Hans Zimmer has redefined the movie score for generations of audiences — a massively influential individual, he's been hard at work in the studio since the 1980s, scoring over 150 films to date, including acclaimed documentary Planet Earth II.
His maximalist, larger-than-life approach has seen some refinement in the past few years, and despite being a household name for decades, 2017 has been an especially high-profile year for the German composer.
Fresh off scoring blockbusters Dunkirk and Blade Runner 2049, his latest venture sees him returning to the familiar world of BBC's landmark natural history series, casting wildlife in a chillingly cinematic scope, topped off with gripping narration by Sir David Attenborough.
In Blue Planet II, BBC explores the immeasurable scale of the earth's oceans, and Zimmer brings back his patented skill set for the upcoming series. This time, he's also tackled a familiar Radiohead song, with the help of frontman Thom Yorke and guitarist Jonny Greenwood.
Titled '(Ocean) Bloom', a rework of the band's opening track on their fractured and experimental 2011 album The King Of Limbs, the result is relentlessly beautiful in its opulence, and just as clever as its unlikely sibling.
In this unique track, along with his overall work in the series, Zimmer employs the Tidal Orchestra, a technique applied by instructing his players to play their notes only if the person next to them isn’t playing. Vox breaks it down brilliantly here.
It's yet another ingenious move by Zimmer, constantly sliding subtly bold ideas into his work, and even with his status as the pre-eminent Hollywood composer, he's not resting — and he never will.
We had the privilege of speaking with Zimmer about his work on Blue Planet II, collaborating with Radiohead, and taking his music on the road for the first time this year.
What drew you back to the Planet Earth series?
How could you not be drawn back to that? Planet Earth was a huge part of me growing up and admiring the work. Not only is it incredibly necessary what they’re doing but it’s sort of magical and amazing.
We know more about space than our own world and Planet Earth and Blue Planet teach us new stuff and takes us on an incredible journey."
This is not your first time actually working on Planet Earth. Could you outline the differences between scoring a documentary like Blue Planet II and your average Hollywood project?
I think the biggest thing is to not think of it as a difference. It’s like the snake and iguana scene in Planet Earth, you have to think of it as an action scene in a movie.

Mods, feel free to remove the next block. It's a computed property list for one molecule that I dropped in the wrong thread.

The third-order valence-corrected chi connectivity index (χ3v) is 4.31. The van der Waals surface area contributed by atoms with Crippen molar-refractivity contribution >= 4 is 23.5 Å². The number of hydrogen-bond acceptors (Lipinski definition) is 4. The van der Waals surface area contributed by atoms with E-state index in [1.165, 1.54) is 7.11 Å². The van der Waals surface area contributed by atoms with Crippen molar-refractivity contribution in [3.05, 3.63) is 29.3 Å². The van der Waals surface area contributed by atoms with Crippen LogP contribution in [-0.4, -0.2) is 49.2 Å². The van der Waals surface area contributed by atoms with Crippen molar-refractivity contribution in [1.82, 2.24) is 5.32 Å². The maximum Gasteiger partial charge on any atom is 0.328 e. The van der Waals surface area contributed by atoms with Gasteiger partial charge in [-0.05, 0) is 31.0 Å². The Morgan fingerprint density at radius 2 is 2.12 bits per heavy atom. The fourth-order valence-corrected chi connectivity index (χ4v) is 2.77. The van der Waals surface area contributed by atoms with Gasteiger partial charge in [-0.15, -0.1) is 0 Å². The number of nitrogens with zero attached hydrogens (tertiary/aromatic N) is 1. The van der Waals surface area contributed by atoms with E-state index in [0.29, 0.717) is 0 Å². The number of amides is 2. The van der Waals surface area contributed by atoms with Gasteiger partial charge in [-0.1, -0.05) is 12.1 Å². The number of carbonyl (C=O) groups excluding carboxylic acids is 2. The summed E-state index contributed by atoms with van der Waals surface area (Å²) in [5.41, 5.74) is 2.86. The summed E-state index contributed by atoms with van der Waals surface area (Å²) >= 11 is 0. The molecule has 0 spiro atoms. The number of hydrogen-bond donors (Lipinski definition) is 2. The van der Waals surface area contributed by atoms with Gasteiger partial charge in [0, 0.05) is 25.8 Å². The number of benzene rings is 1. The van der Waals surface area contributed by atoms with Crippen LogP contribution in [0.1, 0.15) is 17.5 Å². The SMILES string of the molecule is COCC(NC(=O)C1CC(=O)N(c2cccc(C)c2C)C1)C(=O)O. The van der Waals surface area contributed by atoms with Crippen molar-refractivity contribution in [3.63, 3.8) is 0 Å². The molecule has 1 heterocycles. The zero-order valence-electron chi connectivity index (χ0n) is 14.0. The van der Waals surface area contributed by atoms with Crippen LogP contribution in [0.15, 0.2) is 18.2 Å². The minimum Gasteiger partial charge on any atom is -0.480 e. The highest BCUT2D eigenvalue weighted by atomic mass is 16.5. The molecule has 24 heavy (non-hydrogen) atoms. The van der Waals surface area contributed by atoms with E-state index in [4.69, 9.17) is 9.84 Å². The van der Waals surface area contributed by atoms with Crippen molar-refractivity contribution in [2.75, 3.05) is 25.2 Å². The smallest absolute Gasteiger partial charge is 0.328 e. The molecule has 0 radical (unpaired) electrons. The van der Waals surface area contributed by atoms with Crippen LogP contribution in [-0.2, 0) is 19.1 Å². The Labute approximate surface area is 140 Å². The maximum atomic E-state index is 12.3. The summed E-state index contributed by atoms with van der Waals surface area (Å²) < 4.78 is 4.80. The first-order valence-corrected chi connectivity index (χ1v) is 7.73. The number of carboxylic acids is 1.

It’s a little harder for documentaries than a regular movie because you want the music to also suit the animal, and at the same time capture the intensity on the screen in a way that we can connect with somehow. The iguana was scared and we wanted to make the music so we could feel the tension and discomfort within ourselves as well.
Planet Earth has managed to shoot things that no one else has capture before by doing the extreme, spending weeks or months in a submarine in the deepest parts of the ocean to discover parts of our world that was always there but we never knew existed. With scoring the documentary, we wanted to make it so that we could connect with it more."
When working on Blue Planet II, was there any particular footage that really astounded you?
Oh, definitely. For the first time, we’re going to see the deepest parts of the ocean, where it’s pitch black. 7/10th of the Earth is covered in water and most people only associate that with what we can see, a lot of them don’t realise that there’s really a whole new world down there.
We’ve been so ignorant of our own planet, yet we want to know more about other planets, Mars and the universe. The dolphins going surfing really captures the playfulness and characteristics of the animals that we don't normally see.
Now we’re getting to see all the various emotions and expressions of all these creatures when we used to think that humans were the most expressive. Just because we can talk and communicate, doesn’t take away from the expressiveness of the other lifeforms.
All these things that seem really abstract to us, we’re being brought closer to that through the series and the whole idea of that in itself is astounding."
Would you consider yourself a man of the sea? Do you go diving and such?
I’ve lived by the ocean, but unfortunately I’m the farthest from being sporty in any way. I mostly find myself going out onto the beach and staring out into the water. Don’t we all just love doing that? It’s one of the best things we can do."